One of the biggest challenges confronting the music industry is simple recognition. If a song is played, is it actually recognized, processed, and paid?
In the U.S., that’s a serious question on the streaming side, where some estimates peg unrecognized mechanical licenses in the 25-35% range. But worldwide, serious concerns also surround the recognition of in-venue plays, particularly at clubs, festivals, and other locations.
Accordingly, a number of companies are actively solving this issue worldwide, with heavy coordination already occurring across digital distributors, recognition technology companies, and PROs.
Welcome to the fast-growing sector of in-venue Music Recognition Technology, or MRT.
It starts with the basic premise that nearly every song can be recognized using fingerprinting or other matching technologies, and those matches can be relayed back to every relevant party, including PROs. The end result is that artists, labels, composers, and songwriters receive far better royalty payments, instead of losing the money in unmatched piles.
The concept of automatic music recognition has been with the industry for decades. By the early ‘90s, Broadcast Data Systems (BDS) was a widely-deployed solution for automatically recognizing songs played on radio stations in the U.S., using previous technologies deployed in military combat. These days, huge PROs like ASCAP rely on companies like Mediabase to help identify and pay artists on radio plays.
And most music fans are familiar with the magic of Shazam, now owned by Apple. These days, it’s increasingly difficult to stump Shazam, and its recognitions have reshaped everything from A&R to music discovery and even producer/artist collaborations.
That evolution is now impacting venues like clubs, where a large percentage of songs are frequently missed — and unpaid. Even decades after the core technology for audio recognition has been invented.
The result is that artists receiving a lot of plays in clubs aren’t getting properly paid, a situation that disproportionately impacts DJs and producers. Even worse, the unclaimed songs often get paid to the wrong party after remaining unmatched for years.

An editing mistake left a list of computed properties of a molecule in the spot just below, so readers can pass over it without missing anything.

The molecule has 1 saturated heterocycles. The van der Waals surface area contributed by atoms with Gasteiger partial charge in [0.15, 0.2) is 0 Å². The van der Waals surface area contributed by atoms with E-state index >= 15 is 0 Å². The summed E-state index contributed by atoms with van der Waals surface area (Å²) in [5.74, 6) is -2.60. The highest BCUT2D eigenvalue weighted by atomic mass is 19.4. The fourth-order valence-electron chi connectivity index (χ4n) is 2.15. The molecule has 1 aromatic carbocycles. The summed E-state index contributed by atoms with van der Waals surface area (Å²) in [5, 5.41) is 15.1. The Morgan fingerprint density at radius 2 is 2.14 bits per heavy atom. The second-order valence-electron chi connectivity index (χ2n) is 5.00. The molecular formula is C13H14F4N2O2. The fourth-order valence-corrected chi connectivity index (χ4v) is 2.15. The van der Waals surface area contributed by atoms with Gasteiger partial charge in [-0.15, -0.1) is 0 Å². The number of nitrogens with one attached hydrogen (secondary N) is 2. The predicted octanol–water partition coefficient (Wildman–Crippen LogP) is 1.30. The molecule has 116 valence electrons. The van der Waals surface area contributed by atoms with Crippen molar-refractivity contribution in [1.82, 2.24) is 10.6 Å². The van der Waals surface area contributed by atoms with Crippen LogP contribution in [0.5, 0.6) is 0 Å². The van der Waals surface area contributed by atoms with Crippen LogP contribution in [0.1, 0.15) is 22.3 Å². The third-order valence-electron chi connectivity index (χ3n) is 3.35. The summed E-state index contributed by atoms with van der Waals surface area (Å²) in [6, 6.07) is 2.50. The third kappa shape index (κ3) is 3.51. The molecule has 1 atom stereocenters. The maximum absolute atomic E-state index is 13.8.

Shockingly, a large percentage of clubs and festivals worldwide aren’t equipped with MRT technology. Plays simply aren’t counted, and DJs and producers are the big losers.
That’s a serious market problem, though MRT solutions are increasingly gaining traction. At this stage, clubs and other venues playing music can easily install hardware to recognize the plays, at very little cost. Those recognitions are then compiled and relayed back to PROs, which incorporate these matches into their broader payouts.
Already, clubs and festivals are paying PROs a percentage of revenues. An MRT solution simply helps to match that money to the proper rights owners, based on actual play data.
Currently, European countries, as well as Australia and New Zealand, are pushing most aggressively to solve this issue. And on the technology side, DJ Monitor is leading this market. The Amsterdam-based company, headed by Yuri Dokter, simply installs a rack-mountable, 19” device inside a club, and then proceeds to detect, ingest, match, and distribute information to various PROs.
That also applies to major dance events and festivals. Currently, mega-events like Sensation, Mysteryland, and Amsterdam Dance Event (ADE) are all using DJ Monitor to report plays. DJ Monitor is most specialized in dance and electronica, though its recognition technology applies to any genre.
Of course, those recognized songs need to go somewhere. And helping to complete the puzzle, DJ Monitor already has PRO relationships in the Netherlands (BUMA/Stemra, SENA), Belgium (SABAM), France (SACEM), Australia (Apra Amcos, PPCA), New Zealand (Apra Amcos, One Music), Spain (SGAE), and the UK (PRS, PPL).
Another serious player in this space is Paris-based Yacast, which already has important PRO relationships in Switzerland (SUISA) and Germany, where GEMA is in the initial stages of implementing an MRT solution.